4 Aug 2015

July’s record hot and cold

The curtain has fallen on the month of July and it has been a pretty interesting month, with a range of weather thrown at us.

Early in the month, the wind blew from the south, pumping up unseasonably hot air from the north of Africa.

However, to end the month, the wind came from the north, bringing unseasonably chilly air from all the way from the Arctic.

cumulus_field_g_wp

Between this burst of hot and cool has been sandwiched a few weeks of unsettled weather, with low pressure bringing cloud, wind and rain.

July 2015 – wet and cool

After the burst of heat at the beginning of July, the rest of the month was unsettled with spells of rain, wind and cool air.

rainy_road_g_wpThis was thanks to the jet stream, which had generally been to the south of the UK, putting us in the path of areas of low pressure.

July’s rainfall for the UK as a whole has been 34 per cent above normal, with Scotland the wettest nation relative to average, with rainfall 43 per cent above normal.

It was also been distinctly cool, with mean temperatures (an average of day and night temperatures) for the whole UK 0.6C below normal.

July – record heat and cold

Embellished within the colourful tapestry that July’s weather has provided, there has been record heat and cold.

A heatwave at the beginning of the month saw hot and humid air lift temperatures to 36.7C at Heathrow airport on 1 July, making it the hottest July day on record for the UK.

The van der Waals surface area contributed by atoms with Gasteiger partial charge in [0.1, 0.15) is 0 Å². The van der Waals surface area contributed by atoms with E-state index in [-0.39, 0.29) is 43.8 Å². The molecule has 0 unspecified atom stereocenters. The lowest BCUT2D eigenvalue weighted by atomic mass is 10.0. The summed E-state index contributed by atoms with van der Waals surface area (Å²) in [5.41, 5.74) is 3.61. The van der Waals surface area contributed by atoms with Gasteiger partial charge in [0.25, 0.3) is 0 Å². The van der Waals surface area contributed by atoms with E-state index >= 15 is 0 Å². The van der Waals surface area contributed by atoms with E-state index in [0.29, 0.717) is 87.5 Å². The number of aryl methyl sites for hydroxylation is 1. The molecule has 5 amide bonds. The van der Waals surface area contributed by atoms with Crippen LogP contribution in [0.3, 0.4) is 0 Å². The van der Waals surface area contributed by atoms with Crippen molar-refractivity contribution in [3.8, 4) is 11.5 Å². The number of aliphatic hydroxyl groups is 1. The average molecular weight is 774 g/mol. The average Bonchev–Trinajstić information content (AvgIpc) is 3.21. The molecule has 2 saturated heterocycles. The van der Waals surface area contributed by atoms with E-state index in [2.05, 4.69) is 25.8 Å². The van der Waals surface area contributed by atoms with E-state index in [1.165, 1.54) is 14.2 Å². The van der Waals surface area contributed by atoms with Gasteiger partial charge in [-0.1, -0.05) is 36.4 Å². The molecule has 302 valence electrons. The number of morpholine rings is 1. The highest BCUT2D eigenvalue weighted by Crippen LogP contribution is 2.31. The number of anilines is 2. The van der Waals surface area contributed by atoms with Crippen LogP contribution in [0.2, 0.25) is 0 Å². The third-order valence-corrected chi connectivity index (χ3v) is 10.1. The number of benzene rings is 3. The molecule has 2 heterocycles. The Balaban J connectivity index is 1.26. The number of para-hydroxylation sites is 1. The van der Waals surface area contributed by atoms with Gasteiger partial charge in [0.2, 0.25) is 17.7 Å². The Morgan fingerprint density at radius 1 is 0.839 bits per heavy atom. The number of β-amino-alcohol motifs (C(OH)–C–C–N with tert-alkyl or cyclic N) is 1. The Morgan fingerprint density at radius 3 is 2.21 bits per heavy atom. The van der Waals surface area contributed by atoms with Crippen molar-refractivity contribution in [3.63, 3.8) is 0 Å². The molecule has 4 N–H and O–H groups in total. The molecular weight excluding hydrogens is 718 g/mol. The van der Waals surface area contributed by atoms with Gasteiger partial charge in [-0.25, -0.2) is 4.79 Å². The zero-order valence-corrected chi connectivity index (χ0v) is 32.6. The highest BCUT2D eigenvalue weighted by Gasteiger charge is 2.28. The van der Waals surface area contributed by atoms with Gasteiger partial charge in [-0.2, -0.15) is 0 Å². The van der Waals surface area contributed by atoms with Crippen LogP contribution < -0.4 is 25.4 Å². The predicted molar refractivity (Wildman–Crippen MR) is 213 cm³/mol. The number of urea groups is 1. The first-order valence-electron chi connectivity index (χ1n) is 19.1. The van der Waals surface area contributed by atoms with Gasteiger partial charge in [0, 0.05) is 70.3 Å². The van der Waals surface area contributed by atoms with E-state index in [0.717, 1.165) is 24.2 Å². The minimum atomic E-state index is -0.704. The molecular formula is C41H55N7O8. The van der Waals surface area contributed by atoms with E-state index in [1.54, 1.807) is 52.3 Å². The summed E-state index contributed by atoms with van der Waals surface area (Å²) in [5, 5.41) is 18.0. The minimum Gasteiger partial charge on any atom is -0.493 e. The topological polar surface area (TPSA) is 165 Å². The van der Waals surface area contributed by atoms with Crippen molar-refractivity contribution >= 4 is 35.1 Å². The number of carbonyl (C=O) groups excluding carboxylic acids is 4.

sun_sky_g_wpThis beat the previous July record of 36.5C, reached at Wisley in Surrey on 19 July 2006.

The end of the month saw record cold, as a northerly wind brought chilly air all the way from the Arctic.

A few places experienced their coldest July nights on record, as temperatures dipped under clear skies.

Most notably, Exeter airport in Devon dropped to 2C early on 31 July, beating the previous record by 1.3C.

Keele in Staffordshire, Pershore in Worcestershire and Chivenor also had their coldest July nights, although only just beating the old records by 0.2C, 0.3C and 0.1C respectively.

What about August?

The final month of summer is underway and the changeable theme looks likely to continue for at least the first half of the month.

As I wrote in my blog at the end of last week, August is not always the most reliable summer month for good weather.

In fact, seven Augusts in the past decade have been wetter than average – four of them significantly so.

So, whilst there will be some occasional days of warmth and sunshine, a heatwave is looking unlikely, with most of us seeing at least a little rain at some point.

Don’t forget, you can get the latest forecast on the Channel 4 Weather website. I’ll also be posting regular updates on Twitter – @liamdutton

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One reader comment

  1. Christopher Squire says:

    ‘Embellished within the colourful tapestry . . ‘? ‘Embedded’ is the mot juste here, I suggest.

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